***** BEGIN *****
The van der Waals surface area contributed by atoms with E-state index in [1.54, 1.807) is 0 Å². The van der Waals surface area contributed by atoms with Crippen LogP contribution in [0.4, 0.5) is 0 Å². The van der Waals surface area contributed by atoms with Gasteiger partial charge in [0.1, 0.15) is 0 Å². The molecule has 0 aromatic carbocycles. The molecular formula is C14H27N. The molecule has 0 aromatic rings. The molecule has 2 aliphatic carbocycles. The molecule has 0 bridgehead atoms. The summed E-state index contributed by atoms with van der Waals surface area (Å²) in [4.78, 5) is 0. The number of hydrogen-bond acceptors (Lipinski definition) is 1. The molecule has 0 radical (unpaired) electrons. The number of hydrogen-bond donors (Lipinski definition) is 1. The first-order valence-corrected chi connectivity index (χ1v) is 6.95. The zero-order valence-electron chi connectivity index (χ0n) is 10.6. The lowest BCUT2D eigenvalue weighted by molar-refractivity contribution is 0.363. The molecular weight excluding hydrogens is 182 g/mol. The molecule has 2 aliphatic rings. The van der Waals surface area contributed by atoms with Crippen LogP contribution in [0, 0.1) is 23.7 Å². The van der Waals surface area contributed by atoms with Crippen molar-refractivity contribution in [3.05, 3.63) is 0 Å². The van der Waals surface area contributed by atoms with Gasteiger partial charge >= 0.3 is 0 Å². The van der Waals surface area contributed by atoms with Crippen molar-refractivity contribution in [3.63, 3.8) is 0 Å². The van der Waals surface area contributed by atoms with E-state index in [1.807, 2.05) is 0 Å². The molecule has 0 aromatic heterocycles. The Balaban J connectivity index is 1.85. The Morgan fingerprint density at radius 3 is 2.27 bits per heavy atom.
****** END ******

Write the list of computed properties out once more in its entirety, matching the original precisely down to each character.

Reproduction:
The van der Waals surface area contributed by atoms with E-state index in [1.54, 1.807) is 0 Å². The van der Waals surface area contributed by atoms with Crippen LogP contribution in [0.4, 0.5) is 0 Å². The van der Waals surface area contributed by atoms with Gasteiger partial charge in [0.1, 0.15) is 0 Å². The molecule has 0 aromatic carbocycles. The molecular formula is C14H27N. The molecule has 0 aromatic rings. The molecule has 2 aliphatic carbocycles. The molecule has 0 bridgehead atoms. The summed E-state index contributed by atoms with van der Waals surface area (Å²) in [4.78, 5) is 0. The number of hydrogen-bond acceptors (Lipinski definition) is 1. The molecule has 0 radical (unpaired) electrons. The number of hydrogen-bond donors (Lipinski definition) is 1. The first-order valence-corrected chi connectivity index (χ1v) is 6.95. The zero-order valence-electron chi connectivity index (χ0n) is 10.6. The lowest BCUT2D eigenvalue weighted by molar-refractivity contribution is 0.363. The molecular weight excluding hydrogens is 182 g/mol. The molecule has 2 aliphatic rings. The van der Waals surface area contributed by atoms with Crippen LogP contribution in [0, 0.1) is 23.7 Å². The van der Waals surface area contributed by atoms with Crippen molar-refractivity contribution in [3.05, 3.63) is 0 Å². The van der Waals surface area contributed by atoms with Gasteiger partial charge >= 0.3 is 0 Å². The van der Waals surface area contributed by atoms with Crippen molar-refractivity contribution in [3.63, 3.8) is 0 Å². The van der Waals surface area contributed by atoms with E-state index in [1.807, 2.05) is 0 Å². The molecule has 0 aromatic heterocycles. The Balaban J connectivity index is 1.85. The Morgan fingerprint density at radius 3 is 2.27 bits per heavy atom.